The word ‘diet’ conjures a thousand images of women counting calories; of slimming clubs and weight loss shakes, and the need to get ‘swimsuit ready.’ Yet for men, so long left out of the weight loss conversation, a reckoning may be close. Following Boris Johnson’s Damascene moment on the matter of obesity – reportedly caused by how badly he suffered from coronavirus, the critical risk of which is 40 per cent higher among the obese – a strategy is to be launched next week, seeking to reform Britain’s waistline crisis.
The 56-year-old Prime Minister might just be the posterboy larger men – notoriously the hardest demographic to reach – need. It’s a battle the creators of Man v Fat, a six-a-side football league where players lose points both for winning games and weight loss, have been fighting since their inception in 2016: participants must have a BMI above 27.5 to join (the healthy range is 18.5-24.9) and pay £25-30 per month to play matches and receive support from a health coach, as well as peer support via forums and WhatsApp groups. Now hosting 90 leagues nationwide, it has helped around 4,000 chaps torch over 113,000kg of fat – no mean feat, given that around 80 per cent of weight loss programmes are currently attended by women.
“A lot of my issues were male issues,” recalls Andrew Shanahan, who developed the Man v Fat concept after finding the slimming groups he had tried “were female-focused and didn’t address the things that were pertinent to me.” Some 67 per cent of British men are obese; the 42-year-old’s own weight had topped 18 stone – a combination of work stress and a diet of beer and curries – by the time he set up Man v Fat in 2014. Then an online magazine, it shared health advice tailored for bigger men, from why fatherhood triggers weight gain to how to make a healthier pizza. “I knew it wasn’t just me feeling this way,” Shanahan was sure, and he was right: his own four-stone weight loss proved to readers that the system worked, and he went on to launch a website, a forum and a book.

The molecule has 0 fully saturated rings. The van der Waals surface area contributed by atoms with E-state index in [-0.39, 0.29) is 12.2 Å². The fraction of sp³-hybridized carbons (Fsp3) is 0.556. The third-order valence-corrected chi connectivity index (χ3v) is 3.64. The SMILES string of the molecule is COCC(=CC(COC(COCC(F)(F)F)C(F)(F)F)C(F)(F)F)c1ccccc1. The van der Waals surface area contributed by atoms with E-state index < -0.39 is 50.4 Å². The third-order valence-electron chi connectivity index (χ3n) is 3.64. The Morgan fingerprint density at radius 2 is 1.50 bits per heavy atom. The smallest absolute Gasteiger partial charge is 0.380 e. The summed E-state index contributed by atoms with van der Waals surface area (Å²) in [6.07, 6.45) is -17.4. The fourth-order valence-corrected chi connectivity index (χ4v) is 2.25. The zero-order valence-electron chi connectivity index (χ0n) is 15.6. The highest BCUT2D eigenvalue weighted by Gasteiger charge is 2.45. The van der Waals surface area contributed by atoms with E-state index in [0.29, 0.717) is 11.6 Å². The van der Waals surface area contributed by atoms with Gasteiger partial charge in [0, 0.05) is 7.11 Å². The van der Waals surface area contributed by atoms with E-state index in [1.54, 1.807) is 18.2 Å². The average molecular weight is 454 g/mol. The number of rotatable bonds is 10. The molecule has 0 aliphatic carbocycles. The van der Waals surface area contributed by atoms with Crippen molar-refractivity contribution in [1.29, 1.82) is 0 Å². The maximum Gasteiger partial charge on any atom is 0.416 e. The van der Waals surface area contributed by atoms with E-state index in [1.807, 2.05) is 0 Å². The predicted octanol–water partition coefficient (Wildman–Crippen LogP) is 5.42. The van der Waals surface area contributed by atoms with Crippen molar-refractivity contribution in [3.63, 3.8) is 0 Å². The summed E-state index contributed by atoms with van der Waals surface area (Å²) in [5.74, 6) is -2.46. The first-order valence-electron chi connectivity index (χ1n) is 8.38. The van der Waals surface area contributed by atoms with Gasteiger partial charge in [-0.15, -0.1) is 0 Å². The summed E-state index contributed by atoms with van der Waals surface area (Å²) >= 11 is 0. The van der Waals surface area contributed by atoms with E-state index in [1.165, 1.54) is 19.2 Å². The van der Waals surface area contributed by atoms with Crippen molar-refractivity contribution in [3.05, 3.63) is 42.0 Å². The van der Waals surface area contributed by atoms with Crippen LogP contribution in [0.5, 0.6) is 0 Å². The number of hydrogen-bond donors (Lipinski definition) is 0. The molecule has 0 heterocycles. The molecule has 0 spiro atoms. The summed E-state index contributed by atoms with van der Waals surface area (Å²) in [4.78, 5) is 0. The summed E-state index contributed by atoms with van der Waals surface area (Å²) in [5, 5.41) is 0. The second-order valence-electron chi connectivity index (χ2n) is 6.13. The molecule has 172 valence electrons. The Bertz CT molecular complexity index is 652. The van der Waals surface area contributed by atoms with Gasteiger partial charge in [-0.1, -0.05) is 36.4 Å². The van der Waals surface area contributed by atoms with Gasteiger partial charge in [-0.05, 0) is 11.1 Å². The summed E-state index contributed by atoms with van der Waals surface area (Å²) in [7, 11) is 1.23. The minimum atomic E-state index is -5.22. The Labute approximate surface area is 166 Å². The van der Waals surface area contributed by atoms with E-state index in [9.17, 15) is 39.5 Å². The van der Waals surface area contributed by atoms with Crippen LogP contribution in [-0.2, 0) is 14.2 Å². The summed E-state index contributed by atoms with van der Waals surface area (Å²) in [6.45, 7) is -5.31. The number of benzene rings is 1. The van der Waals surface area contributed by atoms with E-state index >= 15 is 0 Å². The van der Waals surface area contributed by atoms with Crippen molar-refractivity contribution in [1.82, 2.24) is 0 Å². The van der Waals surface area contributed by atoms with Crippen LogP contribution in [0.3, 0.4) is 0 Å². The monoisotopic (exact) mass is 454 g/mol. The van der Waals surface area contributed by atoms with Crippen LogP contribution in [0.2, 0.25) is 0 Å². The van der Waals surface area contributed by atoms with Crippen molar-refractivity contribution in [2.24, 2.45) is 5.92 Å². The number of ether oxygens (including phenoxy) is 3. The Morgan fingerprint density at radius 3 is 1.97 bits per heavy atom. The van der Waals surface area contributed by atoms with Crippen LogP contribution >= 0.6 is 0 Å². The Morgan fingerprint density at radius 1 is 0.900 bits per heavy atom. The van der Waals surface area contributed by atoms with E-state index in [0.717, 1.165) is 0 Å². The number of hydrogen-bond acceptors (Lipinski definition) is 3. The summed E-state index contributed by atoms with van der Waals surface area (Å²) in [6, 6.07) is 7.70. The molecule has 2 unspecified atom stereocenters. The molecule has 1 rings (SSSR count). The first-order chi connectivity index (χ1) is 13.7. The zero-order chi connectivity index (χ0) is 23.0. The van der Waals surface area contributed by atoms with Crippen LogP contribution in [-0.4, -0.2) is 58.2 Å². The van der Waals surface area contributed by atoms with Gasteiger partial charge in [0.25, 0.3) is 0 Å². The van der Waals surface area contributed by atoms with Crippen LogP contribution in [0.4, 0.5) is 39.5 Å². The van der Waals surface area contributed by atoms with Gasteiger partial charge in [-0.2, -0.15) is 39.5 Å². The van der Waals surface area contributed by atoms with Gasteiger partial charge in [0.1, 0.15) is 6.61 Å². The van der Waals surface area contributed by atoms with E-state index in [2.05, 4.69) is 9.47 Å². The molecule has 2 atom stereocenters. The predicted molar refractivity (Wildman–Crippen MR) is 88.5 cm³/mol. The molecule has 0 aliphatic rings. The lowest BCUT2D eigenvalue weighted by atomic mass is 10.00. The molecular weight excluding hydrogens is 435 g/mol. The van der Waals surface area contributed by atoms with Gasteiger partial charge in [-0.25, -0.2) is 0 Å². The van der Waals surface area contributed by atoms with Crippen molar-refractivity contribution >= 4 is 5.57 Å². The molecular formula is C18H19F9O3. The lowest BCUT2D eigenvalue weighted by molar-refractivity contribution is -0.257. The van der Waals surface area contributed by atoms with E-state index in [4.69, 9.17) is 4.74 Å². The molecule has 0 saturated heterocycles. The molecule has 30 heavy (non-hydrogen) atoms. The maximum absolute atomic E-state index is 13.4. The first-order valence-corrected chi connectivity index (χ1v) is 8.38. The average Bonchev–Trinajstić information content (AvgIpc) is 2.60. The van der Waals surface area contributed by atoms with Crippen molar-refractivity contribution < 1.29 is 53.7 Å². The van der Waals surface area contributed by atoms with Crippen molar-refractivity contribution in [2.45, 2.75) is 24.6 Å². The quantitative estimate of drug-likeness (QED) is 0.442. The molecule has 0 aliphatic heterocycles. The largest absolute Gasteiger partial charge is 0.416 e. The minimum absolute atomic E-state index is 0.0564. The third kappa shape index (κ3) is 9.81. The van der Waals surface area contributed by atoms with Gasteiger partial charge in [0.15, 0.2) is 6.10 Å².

The league followed two years after the concept’s inception, and is now the core of the business: “the football is what gets guys off the sofa,” says Tim Roberts, Man v Fat’s managing director. With many sign-ups having played the game in their youth, it provides a chance “to come back in a safe environment where all the other guys are unfit too. But guys also need a group they relate to. The reasons why men are obese are quite personal, like depression or having kids. With us you know the other guys feel the same things.”
Dan Church weighed 25 stone when he saw a Facebook advert for Man v Fat in January 2018. A struggle to squeeze himself through the turnstile to see his beloved Norwich City play – at which point “people were looking at me and judging me” – had by that point pushed him close to the edge, as had the fast food-laden diet making it impossible for him to play with his three children in the park. After seeing photos from his wedding – in which the triangular patches sewn in to his waistcoat by Moss Bros, who had nothing in his size, “stood out badly” – there was no longer any getting away from it. “I realised I needed to do something,” he recalls.
His first game lasted only three minutes. But the camaraderie soon drew him back and he lost over ten stone over 18 months. “It is like I lost a whole person off my body. I used to get chest pains. Now I can play 11-a-side matches,” the former engineer, who now works as a Man v Fat regional manager, says.